If anyone has been paying attention to music the last few decades, they’ve had to notice the constant mixing of musical styles. The melding of hip hop and rock has been especially popular since the sub-genre of nu metal had its heyday in the late 90′s and early 00′s. Linkin Park emerged as one of the most popular acts of the nu metal era.
Their first two studio albums, Hybrid Theory and Meteora, were packed with mostly rock-focused tracks anchored by Chester Bennington’s screaming vocals, a dash of electronic music in the background, occasional scratching from the turntablist Joe Hahn, and rapping provided by co-lead frontman Mike Shinoda. 2007′s Minutes to Midnight was less nu metal and more like traditional rock with the hip hop elements kept to a minimum.
On the band’s fourth studio album, A Thousand Suns, their sound has been re-invented. The new sound is more of a true mix and melding of styles, no longer driven by rock only. There’s a surprising amount of hip hop, electronic music, and world music along with pop rock and some metal influences. The jarring departure from their earlier work has longtime fans diving off the bandwagon.
I can see why there’s been a firestorm of criticism on the Web. The band’s usual audience, which is a large swath of people who probably just enjoy rock music, just want more by-the-numbers cookie cutter nu metal or even Linkin Park’s own special brand of straightforward rock like we heard on Minutes to Midnight.
But fans have to remember that Linkin Park has always been a “hybrid.” They actually wanted to call their band Hybrid Theory, but it was already taken. This time out, the mix of styles has just been greatly altered. So, if you’re not a fan of hip hop, electronic music, or really interesting mixes of these and other styles, you may not like much of A Thousand Suns.
The songs on A Thousand Suns aren’t the blistering three-minute or less nu metal tracks of their previous work or the “grown up” rock tracks of Minutes to Midnight. This is like Linkin Park goes progressive. The diversity of the tracks is incredible. And like progressive music, as opposed to pop music, this album has ridiculous re-playability. There’s just so much going on and so much of a meshing of styles, sounds, and moods that it invites the listener to embark on a journey.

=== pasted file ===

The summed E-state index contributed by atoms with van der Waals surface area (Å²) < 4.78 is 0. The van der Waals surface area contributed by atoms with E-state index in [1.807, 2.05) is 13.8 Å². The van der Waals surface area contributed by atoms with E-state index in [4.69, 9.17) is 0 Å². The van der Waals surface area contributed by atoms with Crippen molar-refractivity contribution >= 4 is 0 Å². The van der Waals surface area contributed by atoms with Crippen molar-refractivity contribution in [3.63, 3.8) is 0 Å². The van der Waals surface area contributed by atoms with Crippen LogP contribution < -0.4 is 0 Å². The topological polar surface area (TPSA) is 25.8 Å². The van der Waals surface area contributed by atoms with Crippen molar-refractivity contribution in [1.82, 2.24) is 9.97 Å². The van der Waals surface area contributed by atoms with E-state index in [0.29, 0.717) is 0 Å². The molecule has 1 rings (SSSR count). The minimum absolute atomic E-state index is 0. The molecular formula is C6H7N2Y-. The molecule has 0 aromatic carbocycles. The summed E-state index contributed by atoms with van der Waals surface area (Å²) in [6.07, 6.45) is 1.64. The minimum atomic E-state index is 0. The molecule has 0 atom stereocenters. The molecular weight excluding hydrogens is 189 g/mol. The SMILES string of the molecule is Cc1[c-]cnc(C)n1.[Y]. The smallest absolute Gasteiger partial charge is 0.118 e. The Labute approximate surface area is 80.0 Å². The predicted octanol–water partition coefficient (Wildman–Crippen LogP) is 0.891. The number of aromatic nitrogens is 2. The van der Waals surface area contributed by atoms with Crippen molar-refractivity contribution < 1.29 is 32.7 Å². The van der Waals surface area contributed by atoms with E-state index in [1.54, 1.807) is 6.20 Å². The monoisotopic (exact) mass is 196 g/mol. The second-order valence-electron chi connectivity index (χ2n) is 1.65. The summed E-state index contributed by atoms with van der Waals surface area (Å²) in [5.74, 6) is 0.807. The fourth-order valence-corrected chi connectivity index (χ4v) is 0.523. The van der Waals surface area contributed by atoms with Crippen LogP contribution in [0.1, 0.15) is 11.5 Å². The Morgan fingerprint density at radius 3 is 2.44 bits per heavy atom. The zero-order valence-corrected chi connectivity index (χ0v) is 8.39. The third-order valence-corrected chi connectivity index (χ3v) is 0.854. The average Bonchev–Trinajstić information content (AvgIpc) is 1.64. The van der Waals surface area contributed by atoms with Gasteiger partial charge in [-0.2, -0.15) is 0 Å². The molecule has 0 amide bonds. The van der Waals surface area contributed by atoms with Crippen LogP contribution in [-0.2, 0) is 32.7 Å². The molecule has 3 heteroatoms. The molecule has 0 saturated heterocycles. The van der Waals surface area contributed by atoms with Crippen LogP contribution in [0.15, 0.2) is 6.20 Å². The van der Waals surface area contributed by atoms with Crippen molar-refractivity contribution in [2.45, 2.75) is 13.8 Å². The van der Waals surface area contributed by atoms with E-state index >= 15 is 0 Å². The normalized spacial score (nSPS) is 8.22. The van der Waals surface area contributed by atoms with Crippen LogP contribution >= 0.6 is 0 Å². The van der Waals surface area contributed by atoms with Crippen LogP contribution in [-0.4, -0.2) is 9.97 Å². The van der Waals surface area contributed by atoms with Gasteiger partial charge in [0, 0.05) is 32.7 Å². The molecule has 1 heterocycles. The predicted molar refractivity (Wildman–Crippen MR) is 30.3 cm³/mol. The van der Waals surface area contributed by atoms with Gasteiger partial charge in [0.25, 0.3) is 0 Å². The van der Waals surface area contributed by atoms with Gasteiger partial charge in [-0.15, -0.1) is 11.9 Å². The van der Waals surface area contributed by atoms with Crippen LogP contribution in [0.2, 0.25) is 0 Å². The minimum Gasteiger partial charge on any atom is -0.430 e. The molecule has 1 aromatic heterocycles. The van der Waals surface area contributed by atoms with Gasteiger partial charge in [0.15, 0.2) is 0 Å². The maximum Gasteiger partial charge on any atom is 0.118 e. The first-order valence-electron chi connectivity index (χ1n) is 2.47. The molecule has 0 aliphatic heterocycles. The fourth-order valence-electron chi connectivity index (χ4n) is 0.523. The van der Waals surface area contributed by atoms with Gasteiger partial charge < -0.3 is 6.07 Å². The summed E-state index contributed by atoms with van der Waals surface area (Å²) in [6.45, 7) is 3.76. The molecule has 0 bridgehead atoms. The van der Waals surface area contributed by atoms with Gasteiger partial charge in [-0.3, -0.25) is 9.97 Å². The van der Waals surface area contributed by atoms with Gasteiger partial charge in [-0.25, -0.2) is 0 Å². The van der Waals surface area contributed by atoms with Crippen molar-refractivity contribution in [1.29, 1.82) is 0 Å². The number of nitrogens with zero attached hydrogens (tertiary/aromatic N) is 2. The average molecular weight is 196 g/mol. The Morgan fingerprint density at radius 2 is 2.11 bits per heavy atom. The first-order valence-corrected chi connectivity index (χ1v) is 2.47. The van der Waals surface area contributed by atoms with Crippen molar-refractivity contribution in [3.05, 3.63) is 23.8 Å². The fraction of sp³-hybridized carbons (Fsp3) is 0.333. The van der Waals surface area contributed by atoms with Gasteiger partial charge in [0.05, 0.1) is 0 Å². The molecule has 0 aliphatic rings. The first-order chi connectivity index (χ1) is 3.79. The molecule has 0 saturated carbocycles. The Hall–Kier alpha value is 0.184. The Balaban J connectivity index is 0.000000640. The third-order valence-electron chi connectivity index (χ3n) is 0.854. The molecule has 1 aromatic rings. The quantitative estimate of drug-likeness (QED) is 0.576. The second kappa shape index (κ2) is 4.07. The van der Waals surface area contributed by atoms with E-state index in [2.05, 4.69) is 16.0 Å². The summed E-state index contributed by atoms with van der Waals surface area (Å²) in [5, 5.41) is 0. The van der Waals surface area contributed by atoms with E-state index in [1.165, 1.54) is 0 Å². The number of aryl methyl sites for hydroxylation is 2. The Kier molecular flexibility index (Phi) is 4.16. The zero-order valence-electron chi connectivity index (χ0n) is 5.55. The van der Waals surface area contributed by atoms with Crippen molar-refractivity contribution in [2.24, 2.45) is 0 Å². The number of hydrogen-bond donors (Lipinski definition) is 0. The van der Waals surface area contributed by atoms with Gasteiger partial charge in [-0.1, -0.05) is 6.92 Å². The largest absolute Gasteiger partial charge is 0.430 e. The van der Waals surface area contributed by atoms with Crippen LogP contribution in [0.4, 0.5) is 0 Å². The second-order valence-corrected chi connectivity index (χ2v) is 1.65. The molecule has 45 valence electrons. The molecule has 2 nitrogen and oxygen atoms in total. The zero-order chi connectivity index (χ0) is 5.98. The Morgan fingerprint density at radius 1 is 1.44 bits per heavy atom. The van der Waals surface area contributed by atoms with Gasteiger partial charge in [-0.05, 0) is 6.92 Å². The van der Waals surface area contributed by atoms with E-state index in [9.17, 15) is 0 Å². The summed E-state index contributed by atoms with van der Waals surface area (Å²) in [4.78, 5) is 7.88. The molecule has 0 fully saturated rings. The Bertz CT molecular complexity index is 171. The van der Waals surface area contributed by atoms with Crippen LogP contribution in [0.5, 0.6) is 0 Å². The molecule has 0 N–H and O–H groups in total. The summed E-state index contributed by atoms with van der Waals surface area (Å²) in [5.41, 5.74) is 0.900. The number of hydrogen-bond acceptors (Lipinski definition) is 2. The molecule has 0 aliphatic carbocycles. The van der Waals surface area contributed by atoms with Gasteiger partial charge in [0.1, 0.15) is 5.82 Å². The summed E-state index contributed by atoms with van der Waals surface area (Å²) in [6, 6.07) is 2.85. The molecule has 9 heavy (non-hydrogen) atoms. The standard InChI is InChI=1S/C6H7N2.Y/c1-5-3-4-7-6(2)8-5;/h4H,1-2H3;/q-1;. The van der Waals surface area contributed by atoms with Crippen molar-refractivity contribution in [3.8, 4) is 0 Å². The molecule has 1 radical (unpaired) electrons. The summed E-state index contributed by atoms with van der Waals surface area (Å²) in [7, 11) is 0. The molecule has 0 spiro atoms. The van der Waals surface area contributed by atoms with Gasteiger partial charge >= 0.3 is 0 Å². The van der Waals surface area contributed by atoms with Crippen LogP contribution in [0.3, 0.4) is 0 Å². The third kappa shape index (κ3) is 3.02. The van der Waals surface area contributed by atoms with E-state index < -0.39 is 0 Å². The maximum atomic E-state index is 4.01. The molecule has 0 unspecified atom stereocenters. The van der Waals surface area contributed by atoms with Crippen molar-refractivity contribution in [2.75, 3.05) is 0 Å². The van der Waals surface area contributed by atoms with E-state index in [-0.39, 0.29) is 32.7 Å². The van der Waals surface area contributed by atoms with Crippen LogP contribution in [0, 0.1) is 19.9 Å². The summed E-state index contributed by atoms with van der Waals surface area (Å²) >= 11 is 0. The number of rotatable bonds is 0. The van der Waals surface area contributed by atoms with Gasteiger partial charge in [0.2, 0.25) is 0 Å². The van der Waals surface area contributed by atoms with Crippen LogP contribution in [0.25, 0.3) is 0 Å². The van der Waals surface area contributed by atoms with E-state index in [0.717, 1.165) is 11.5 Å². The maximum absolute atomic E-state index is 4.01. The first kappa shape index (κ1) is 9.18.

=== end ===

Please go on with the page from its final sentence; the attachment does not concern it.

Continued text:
There are a few pop rock tracks like “Burning in the Skies,” “Iridescent”, and the exceptional “Robot Boy.” These songs sound recognizably like Linkin Park doing their version of mainstream rock. We’ve heard this sound before, but we’ve never heard anything like “When They Come For Me,” “Blackout,” or “Wretches and Kings.”
Instead of the rock-focused tracks of previous albums, “When They Come For Me” is nearly uncategorizable. I guess it’s a hip hop track with an Indian or Middle Eastern-influenced sound, a bouncy beat, and some of Mike Shinoda’s best rapping. Shinoda’s rhymes are sharper than ever and he comes off like a true emcee as his verses have more bite. He must have benefited from his Fort Minor side project and working with Jay-Z. It’s a shame that most of the rock music-loving Linkin Park fan base won’t appreciate this track and will dismiss it as a rap track. It’s got an expansive sound and couldn’t sound more unique. “When They Come From Me” blew me away on my first listen.
“Wretches and Kings” is another genre bender. It’s an industrial rock-meets-hip hop, psuedo dance track with booming bass and a screaming chorus from Bennington. The “Ay, Ay, Ay” vocals in the background are reminiscent of a Dirty South club banger. And the band’s resident DJ, Hahn, gets the spotlight for a bit as the track ends with some of his great scratching. “Wretches and Kings” is one of the album’s best tracks, in my opinion.
While Mike Shinoda’s done more and more singing over the years, on “Blackout” we find Bennington rapping or rap-singing verses and doing his signature screaming during the choruses. His aggressive delivery makes an interesting contrast with the track’s lighter electro pop melody. Midway through, it lightens up with some great harmonizing and a cool melody. It is another genre-bending track that I’m sure is being underrated and overlooked by some of the Linkin Park faithful. I’ll take interesting songs like this over more nu metal from 10 years ago any day. “Blackout” is another example of Linkin Park’s evolution.
Some listeners will find the interludes annoying and skip to the full length tracks, though they do add to the overall experience of the album. I didn’t find any of them especially interesting except for the mostly instrumental “Jornada del Muerto”. I just wish that particular interlude was a full length track. In today’s age of MP3 players, the interludes are really a non-issue. Fans can buy the tracks that they want or make playlists without them.
I have to give Linkin Park credit for doing something completely different at the risk of alienating some of their pure rock fans who long for their more straightforward nu metal sound of the past. I can appreciate how difficult it must have been to re-create their sound. A Thousand Suns is an adventurous album with incredible diversity and re-playability.
As a longtime Linkin Park fan, I loved the album once I got over the jarring shift in its sound. I highly recommend it for music lovers with a wide range of musical tastes, not just hard rock fans.